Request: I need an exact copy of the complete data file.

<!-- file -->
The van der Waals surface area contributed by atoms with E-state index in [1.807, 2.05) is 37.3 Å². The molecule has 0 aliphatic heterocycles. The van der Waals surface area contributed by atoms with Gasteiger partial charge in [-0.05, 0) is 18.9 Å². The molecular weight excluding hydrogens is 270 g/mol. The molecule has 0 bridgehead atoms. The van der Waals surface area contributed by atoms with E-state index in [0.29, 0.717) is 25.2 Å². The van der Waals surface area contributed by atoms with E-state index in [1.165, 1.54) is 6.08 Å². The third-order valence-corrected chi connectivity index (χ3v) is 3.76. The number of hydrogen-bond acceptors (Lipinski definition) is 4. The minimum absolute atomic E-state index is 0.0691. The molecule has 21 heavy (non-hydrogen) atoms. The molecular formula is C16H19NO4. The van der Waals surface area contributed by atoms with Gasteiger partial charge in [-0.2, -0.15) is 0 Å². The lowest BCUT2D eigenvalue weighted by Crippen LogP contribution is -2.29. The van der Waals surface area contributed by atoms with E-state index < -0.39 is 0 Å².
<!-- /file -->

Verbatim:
The van der Waals surface area contributed by atoms with E-state index in [1.807, 2.05) is 37.3 Å². The molecule has 0 aliphatic heterocycles. The van der Waals surface area contributed by atoms with Gasteiger partial charge in [-0.05, 0) is 18.9 Å². The molecular weight excluding hydrogens is 270 g/mol. The molecule has 0 bridgehead atoms. The van der Waals surface area contributed by atoms with E-state index in [0.29, 0.717) is 25.2 Å². The van der Waals surface area contributed by atoms with E-state index in [1.165, 1.54) is 6.08 Å². The third-order valence-corrected chi connectivity index (χ3v) is 3.76. The number of hydrogen-bond acceptors (Lipinski definition) is 4. The minimum absolute atomic E-state index is 0.0691. The molecule has 21 heavy (non-hydrogen) atoms. The molecular formula is C16H19NO4. The van der Waals surface area contributed by atoms with Gasteiger partial charge in [-0.2, -0.15) is 0 Å². The lowest BCUT2D eigenvalue weighted by Crippen LogP contribution is -2.29. The van der Waals surface area contributed by atoms with E-state index < -0.39 is 0 Å².